JetBlue-Spirit aims to close their deal but as it drags on and without a deal with the Department of Justice, the question as to whether it will happen at all arises.
Rumors Of A Closed Deal Popped Up
A few weeks ago, rumors of a deal shortly after Labor Day cropped up. The notion was that following Labor Day, concessions would be announced from JetBlue Airways and those concessions combined with losing the battle for Northeast Alliance (NEA) with American Airlines would be enough to push the deal through.
Typically, when two airlines combine, they must give up slots and/or gates to competitors to ensure that one carrier doesn’t have an unfair advantage. It will limit the ability for a newly combined airline to raise fares.
Labor Day came and went and it seems that the deal is no closer to closing.
Why It Continues To Drag On
Ongoing litigation from both the Department of Justice and a private group has stalled the progress of JetBlue’s acquisition of Spirit. The latter group suggested that it found text that JetBlue attorneys failed to properly redact certain information that JetBlue plans to increase fares on aircraft it flies significantly. That statement suggested that when the deal closes, air travel price increases would increase on flights operated by Spirit by at least 24% but up to 40%.
In reality, that was not a statement made by JetBlue management with the airline saying that without “context creates a completely inaccurate picture” and that it was actually made by the consumer group suing to block the merger. JetBlue has said of its merger with Spirit Airlines that it will provide a boost to airline competition by creating higher quality service for customers by keeping low fares and higher quality experiences.
While JetBlue didn’t say it, the DOJ may still feel they have more to look at first to see if that is the intention of management.
The Department of Justice succeeded in breaking up the prior approved NEA and has not been supportive of mergers or acquisitions. While prior administrations have been more likely to seek trades and concessions to approve mergers that may not be the case here. Unlike other combinations, the concern is that it’s not a true merger but rather JetBlue expanding the airline by gaining pilots, and the aircraft it acquires in the deal but not truly combining the businesses. What the JetBlue filing misses, is that it removes a competitor that is unique in the markets it serves. Spirit has been more likely to fly into large, major airports than Allegiant and more regular frequency than Frontier – Spirit’s two competitors in the ULCC space.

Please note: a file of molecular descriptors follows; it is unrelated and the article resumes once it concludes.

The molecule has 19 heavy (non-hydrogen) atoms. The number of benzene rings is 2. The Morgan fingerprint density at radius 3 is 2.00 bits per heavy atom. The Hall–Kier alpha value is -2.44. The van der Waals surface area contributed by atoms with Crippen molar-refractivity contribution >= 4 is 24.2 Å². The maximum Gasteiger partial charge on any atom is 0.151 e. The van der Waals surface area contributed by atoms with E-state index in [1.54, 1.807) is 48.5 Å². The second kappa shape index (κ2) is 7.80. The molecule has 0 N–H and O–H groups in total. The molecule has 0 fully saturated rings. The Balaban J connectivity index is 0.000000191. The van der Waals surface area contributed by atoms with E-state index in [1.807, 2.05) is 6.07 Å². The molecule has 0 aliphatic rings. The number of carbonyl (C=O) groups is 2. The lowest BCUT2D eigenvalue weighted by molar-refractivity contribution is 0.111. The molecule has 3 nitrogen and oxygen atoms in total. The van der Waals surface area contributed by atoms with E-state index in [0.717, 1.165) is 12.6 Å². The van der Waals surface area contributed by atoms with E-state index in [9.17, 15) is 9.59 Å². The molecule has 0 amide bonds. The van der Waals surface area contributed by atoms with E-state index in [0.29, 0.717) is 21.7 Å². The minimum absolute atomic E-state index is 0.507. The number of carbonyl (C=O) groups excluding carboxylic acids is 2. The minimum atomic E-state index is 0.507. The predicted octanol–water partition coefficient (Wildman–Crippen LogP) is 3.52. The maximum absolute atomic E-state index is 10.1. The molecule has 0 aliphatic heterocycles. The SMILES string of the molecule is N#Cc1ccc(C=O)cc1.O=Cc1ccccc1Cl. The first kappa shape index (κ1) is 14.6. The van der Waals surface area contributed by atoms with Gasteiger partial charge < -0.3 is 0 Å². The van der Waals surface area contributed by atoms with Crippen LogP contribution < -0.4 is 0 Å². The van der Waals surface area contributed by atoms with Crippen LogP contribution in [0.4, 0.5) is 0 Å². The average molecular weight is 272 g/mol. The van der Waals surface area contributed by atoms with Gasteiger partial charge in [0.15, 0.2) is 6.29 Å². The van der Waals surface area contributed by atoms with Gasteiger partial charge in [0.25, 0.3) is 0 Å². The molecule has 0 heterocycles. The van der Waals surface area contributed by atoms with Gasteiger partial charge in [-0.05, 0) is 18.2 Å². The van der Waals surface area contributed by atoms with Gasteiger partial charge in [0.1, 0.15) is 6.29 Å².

There aren’t concessions JetBlue can offer equal to removing a discount carrier from the market.
Is the Jetblue-Spirit Merger Likely To Close?
The longer the deal goes without a verdict, the more likely it seems to me that it may not close at all. It gets more expensive for JetBlue as the deal drags on not just with committed capital, but legal fees, and a special monthly dividend of $0.10/share for Spirit investors.
Just because we are a week after the supposed announcement event doesn’t mean it won’t be approved at all. However, the DOJ may be suggesting that JetBlue has not yet sufficiently overcome the objections it has to its effect on the market.
There is still about 10 months on the deal as agreed by JetBlue and Spirit’s boards and that’s plenty of time to close if a deal is possible, but these deals are large, lengthy, and expensive. Even if the deal were projected to close quickly, that would be months away and at a certain point it would become impossible to combine quickly enough.
Rumors swirled around the JetBlue-Spirit deal in recent weeks. While some have been proven false (JetBlue lawyers missing a detail management never wrote), we could still see a deal in the coming weeks. I don’t think it’s possible to get a deal through if the cases linger on and the government doesn’t strike a deal. If we don’t see a deal before the end of the year, it seems unlikely they will have time to wrap the deal before it expires.
What do you think?